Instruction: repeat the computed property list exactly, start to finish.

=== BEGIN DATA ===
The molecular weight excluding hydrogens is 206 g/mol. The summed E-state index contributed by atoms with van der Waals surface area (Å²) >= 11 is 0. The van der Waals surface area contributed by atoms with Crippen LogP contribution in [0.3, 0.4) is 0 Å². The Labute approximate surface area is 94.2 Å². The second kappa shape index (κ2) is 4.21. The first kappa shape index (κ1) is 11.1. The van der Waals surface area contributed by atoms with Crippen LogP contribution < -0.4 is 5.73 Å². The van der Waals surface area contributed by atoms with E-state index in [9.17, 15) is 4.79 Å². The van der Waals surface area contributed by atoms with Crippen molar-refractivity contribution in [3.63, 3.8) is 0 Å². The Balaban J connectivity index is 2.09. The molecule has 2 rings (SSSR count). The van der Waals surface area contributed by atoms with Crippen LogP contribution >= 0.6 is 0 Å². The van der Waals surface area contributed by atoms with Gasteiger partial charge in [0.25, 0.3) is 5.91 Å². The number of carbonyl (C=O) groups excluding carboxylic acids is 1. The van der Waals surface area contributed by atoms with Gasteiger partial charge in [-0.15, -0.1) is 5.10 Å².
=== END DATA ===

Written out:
The molecular weight excluding hydrogens is 206 g/mol. The summed E-state index contributed by atoms with van der Waals surface area (Å²) >= 11 is 0. The van der Waals surface area contributed by atoms with Crippen LogP contribution in [0.3, 0.4) is 0 Å². The Labute approximate surface area is 94.2 Å². The second kappa shape index (κ2) is 4.21. The first kappa shape index (κ1) is 11.1. The van der Waals surface area contributed by atoms with Crippen LogP contribution < -0.4 is 5.73 Å². The van der Waals surface area contributed by atoms with E-state index in [9.17, 15) is 4.79 Å². The van der Waals surface area contributed by atoms with Crippen molar-refractivity contribution in [3.63, 3.8) is 0 Å². The Balaban J connectivity index is 2.09. The molecule has 2 rings (SSSR count). The van der Waals surface area contributed by atoms with Crippen LogP contribution >= 0.6 is 0 Å². The van der Waals surface area contributed by atoms with Gasteiger partial charge in [0.25, 0.3) is 5.91 Å². The number of carbonyl (C=O) groups excluding carboxylic acids is 1. The van der Waals surface area contributed by atoms with Gasteiger partial charge in [-0.15, -0.1) is 5.10 Å².